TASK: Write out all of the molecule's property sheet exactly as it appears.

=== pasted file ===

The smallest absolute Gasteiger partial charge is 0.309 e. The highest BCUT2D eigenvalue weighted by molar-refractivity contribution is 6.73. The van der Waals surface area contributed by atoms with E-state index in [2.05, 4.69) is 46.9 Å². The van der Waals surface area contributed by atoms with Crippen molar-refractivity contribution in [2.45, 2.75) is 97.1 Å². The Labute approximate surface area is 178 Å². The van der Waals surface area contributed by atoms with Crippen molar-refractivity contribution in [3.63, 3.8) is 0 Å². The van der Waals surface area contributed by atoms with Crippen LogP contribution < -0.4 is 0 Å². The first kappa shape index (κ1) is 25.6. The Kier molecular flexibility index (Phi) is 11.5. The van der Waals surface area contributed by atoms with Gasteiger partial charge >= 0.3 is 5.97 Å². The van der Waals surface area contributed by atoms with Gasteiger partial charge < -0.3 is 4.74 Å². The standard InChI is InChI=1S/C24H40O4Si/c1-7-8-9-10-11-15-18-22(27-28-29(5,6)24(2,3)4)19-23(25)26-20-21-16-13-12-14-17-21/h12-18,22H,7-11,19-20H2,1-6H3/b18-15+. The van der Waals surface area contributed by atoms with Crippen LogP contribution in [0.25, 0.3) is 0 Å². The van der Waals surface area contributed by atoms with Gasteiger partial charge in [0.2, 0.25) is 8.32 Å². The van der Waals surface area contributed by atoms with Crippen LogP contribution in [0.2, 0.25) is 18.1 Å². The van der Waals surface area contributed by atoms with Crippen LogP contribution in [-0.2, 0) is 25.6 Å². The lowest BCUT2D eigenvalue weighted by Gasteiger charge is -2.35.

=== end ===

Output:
The smallest absolute Gasteiger partial charge is 0.309 e. The highest BCUT2D eigenvalue weighted by molar-refractivity contribution is 6.73. The van der Waals surface area contributed by atoms with E-state index in [2.05, 4.69) is 46.9 Å². The van der Waals surface area contributed by atoms with Crippen molar-refractivity contribution in [2.45, 2.75) is 97.1 Å². The Labute approximate surface area is 178 Å². The van der Waals surface area contributed by atoms with Crippen molar-refractivity contribution in [3.63, 3.8) is 0 Å². The van der Waals surface area contributed by atoms with Crippen LogP contribution < -0.4 is 0 Å². The first kappa shape index (κ1) is 25.6. The Kier molecular flexibility index (Phi) is 11.5. The van der Waals surface area contributed by atoms with Gasteiger partial charge >= 0.3 is 5.97 Å². The van der Waals surface area contributed by atoms with Gasteiger partial charge < -0.3 is 4.74 Å². The standard InChI is InChI=1S/C24H40O4Si/c1-7-8-9-10-11-15-18-22(27-28-29(5,6)24(2,3)4)19-23(25)26-20-21-16-13-12-14-17-21/h12-18,22H,7-11,19-20H2,1-6H3/b18-15+. The van der Waals surface area contributed by atoms with Crippen LogP contribution in [0.25, 0.3) is 0 Å². The van der Waals surface area contributed by atoms with Gasteiger partial charge in [0.2, 0.25) is 8.32 Å². The van der Waals surface area contributed by atoms with Crippen LogP contribution in [0.2, 0.25) is 18.1 Å². The van der Waals surface area contributed by atoms with Crippen LogP contribution in [-0.2, 0) is 25.6 Å². The lowest BCUT2D eigenvalue weighted by Gasteiger charge is -2.35.